By conducting a thorough spring cleaning, you can:
-- Define valuable strategic efforts that can be tackled in the not-as-busy summer months and prepare for the ramp-up that always
happens in late Q3 and all of Q4
-- Identify areas of focus for summer interns
-- Rid yourself of lower-performing projects, programs, or channels and reallocate budget to areas that prove ROI
-- Scope out projects for which you’ll need additional budget and resources in the year ahead
-- Ensure everything is working as expected!
When working through this checklist, you’ll want to have a firm sense of where you are now and where you want to be. This exercise should be about building for the future, as well as optimizing what you presently have in place. Be sure to document your findings and turn them into an action plan that defines budget, timing, resources and deliverables.
Establish goals. Understand what you’re trying to accomplish: Are you looking to optimize existing programs, or create new ones? Bring in new channels? Clean out programs and channels that aren’t working? Hit a particular metric?
Understand your audience. Run an audit to understand who you’re reaching today and who you’re specifically trying to reach tomorrow. Do you want to optimize your program for acquisition targets, current customers, or both? Are you looking to reach global markets? What do you know about these groups?
Revisit the customer journey. Take a look at all the touchpoints and messaging sent during a customer’s journey. Are there any inconsistencies? Gaps? Opportunities?
Know the players. Document your established internal and agency partners and players. Is it time to bring all of these stakeholders together to get a jumpstart on Q3 and Q4 planning? If launching a new channel, can an internal resource or a current agency partner be leveraged?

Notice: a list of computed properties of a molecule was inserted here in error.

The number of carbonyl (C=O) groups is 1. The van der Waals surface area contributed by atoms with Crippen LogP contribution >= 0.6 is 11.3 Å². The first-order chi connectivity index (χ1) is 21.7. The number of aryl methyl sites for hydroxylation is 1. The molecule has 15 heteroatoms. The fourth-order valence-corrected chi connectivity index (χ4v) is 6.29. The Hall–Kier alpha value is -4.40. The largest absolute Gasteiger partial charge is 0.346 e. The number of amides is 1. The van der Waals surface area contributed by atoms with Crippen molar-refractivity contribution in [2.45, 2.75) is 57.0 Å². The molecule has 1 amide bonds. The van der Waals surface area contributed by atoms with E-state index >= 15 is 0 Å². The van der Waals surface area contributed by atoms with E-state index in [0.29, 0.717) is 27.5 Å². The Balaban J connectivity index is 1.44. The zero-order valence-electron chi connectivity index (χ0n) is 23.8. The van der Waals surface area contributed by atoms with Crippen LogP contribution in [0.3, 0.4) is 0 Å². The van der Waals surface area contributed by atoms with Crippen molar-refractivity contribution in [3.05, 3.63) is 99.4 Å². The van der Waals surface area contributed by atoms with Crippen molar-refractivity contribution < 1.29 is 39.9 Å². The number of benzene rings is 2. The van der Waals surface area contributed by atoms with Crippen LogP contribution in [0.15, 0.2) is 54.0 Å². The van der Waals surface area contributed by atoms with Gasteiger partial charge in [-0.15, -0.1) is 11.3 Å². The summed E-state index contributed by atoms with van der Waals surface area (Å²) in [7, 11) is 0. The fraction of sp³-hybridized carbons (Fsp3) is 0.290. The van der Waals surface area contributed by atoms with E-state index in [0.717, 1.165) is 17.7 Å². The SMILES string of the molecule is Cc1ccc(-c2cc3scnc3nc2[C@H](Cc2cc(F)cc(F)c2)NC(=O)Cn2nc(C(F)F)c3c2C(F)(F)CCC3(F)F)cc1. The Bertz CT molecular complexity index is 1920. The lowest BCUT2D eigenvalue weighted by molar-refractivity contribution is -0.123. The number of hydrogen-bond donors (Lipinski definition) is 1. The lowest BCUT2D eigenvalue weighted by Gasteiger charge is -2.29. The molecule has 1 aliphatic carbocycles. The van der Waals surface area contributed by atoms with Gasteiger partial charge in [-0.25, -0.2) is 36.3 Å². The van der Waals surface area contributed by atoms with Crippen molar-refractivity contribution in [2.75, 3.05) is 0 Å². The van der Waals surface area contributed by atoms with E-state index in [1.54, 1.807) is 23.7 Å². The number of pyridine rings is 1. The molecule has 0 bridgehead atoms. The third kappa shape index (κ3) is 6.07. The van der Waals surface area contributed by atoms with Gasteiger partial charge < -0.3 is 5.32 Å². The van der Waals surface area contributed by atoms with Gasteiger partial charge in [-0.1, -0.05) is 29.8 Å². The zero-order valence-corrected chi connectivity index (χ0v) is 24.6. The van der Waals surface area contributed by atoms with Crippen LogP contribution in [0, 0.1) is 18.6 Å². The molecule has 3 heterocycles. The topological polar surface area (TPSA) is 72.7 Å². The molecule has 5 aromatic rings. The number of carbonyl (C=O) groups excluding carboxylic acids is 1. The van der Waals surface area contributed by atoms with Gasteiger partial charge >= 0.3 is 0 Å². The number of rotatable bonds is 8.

Grade your tech stack. Document the solutions you have in place. At what level are they performing? Interconnected? Optimized? Utilized?
Document your technical workflows. Take inventory of the quantity, quality, and variety of data you currently collect. Consider new data that could be used to form a more complete picture of your customers—not just existing customers, but the ideal ones. Also consider third-party data that could be used to augment existing profiles.
Recognize your data flaws. Inconsistencies, holes, jerry-rigged connections—we’ve all had them in our systems. Take account of “patchwork” solutions that were put in place so they could work with prior systems. What’s in place because of your goals vs. historical business requirements? This also goes for acquisition sources. Sign up and make sure they work as expected.
Document your programs. Include pertinent details such as audience, timing, high-level messaging, KPIs, performance, data source, trigger (batch or automated), etc. Evaluate which programs should remain, be revised, replicated across channels, or abandoned.
Capture KPIs. Define or revise what indicators you use to measure the success of your programs.
Gather reports. What reporting now exists for your efforts? What reports will you want to keep? Which will you want to enhance? What’s missing in your current reporting? Do you have an executive dashboard? Do you have any key findings from your reporting on which you want to take action?
Future proof. Evaluate what will be needed to give you adequate support for new and emerging channels. Ensure you have budget and time allocated to do the proper innovation work and testing needed to grow.
Do you have any items you would add to the list? Let me know in the comments!